Describing the World or Transforming It? Considering the Roles of the Arts and the Natural Sciences
2014, Vol. 6 No. 08 | pg. 2/2 | «
While superficial inspection suggests that both areas of knowledge are solely aligned with description, a deeper investigation reveals a more complex relationship. Without understanding the existing paradigm (a common pattern of thinking), it is difficult to transform it. This is especially relevant in the arts, as innovation in the realm of creativity is impossible without an understanding of the descriptive principles of tone, texture, form, and structure. Indeed, the most well recognized artists of the 20th century began their careers through assiduous imitation and description. Artists including Pablo Picasso and Henri Matisse learned classical techniques of painting, before their styles metamorphosed from conventionally descriptive to abstract.
In a different manner, Erich Maria Remarque’s novel All Quiet on the Western Front serves as both a piece of descriptive and transformational literature. The novel realistically portrays the horrors of war, and depicts the psychological turmoil of German soldiers returning home after World War I (Clardy, 2010). Fundamentally, Remarque uses the ways of knowing of language and emotion to evoke strong feelings of loss that accompany wars. I consider Remarque’s novel to be transformative through its subversive nature and clear antiwar sentiment; it illustrated to the world the irrationality of pitting humans against one another other in the name of nationalism. All Quiet on the Western Front remains a seminal piece of literature with themes that still have lasting implications today. When considering modern day conflicts, the words of Remarque still ring loud and clear, heeding against the temptation of war. Thus it seems that the arts can also fall under the category of transformation, either through stylistic evolution or subversion of beliefs.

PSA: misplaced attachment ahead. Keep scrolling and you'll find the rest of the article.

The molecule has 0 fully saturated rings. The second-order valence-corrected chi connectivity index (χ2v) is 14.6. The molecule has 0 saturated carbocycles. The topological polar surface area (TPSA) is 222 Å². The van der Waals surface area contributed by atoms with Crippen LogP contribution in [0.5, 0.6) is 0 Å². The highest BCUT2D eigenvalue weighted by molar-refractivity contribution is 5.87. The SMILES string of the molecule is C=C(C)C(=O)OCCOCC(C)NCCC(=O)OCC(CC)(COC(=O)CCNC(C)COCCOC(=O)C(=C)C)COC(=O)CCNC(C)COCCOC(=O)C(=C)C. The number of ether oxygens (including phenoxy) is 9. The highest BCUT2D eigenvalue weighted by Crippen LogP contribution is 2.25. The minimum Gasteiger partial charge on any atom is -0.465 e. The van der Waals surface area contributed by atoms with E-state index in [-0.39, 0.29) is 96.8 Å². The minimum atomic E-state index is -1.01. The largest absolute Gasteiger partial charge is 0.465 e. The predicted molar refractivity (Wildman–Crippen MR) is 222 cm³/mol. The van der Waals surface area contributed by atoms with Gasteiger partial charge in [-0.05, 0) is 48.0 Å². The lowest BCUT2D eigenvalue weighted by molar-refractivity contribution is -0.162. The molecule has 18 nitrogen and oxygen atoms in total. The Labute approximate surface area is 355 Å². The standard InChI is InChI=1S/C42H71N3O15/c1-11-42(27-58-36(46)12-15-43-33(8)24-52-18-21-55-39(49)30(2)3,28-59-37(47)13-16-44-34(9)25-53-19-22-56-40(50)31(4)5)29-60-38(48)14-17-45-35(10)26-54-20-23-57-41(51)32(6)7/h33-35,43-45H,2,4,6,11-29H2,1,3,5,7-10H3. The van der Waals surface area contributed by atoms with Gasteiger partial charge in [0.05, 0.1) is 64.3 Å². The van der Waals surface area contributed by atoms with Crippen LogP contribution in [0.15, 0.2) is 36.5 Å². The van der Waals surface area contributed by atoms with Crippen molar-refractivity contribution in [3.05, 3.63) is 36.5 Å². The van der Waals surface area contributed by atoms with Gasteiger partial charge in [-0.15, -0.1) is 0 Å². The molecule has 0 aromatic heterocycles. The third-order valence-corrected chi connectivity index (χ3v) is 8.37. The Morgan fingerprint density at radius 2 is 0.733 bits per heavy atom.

In the natural sciences, a similar relationship between description and transformation is also evident, as transformation cannot exist without a strong link to the known body of knowledge that came before. Transformation occurs when scientists create new theories to explain observations that don’t fit the existing paradigm. For example, scientists in the 17th century were faced with the task of explaining why open containers of meat produced maggots, while tightly sealed containers didn’t. Francesco Redi conducted a series of experiments and subsequently developed a theory of germs that transformed the prevalent Aristotelian belief of spontaneous generation ('Francesco Redi', 2014). In this case, the transformation could not be put practically into use in an accessible and understandable way without further description. It was only in the 19th century that Robert Koch expanded on Redi’s work and derived four descriptive criteria illustrating how diseases are caused by microorganisms (Life.umd.edu, 2014). Koch’s criteria illustrate how the early innovations by Redi were later put into practical use through careful description.
Certain areas of knowledge place an emphasis chiefly on description or explanation of the world, while others seek to transform it. I believe that the relationship between description and transformation is connected, as one cannot occur exclusively without the other. Description helps transform the future, and transformation helps describe the present. I believe the functions of description and transformation are like two heads of the same coin, like day and night, symbiotically related.
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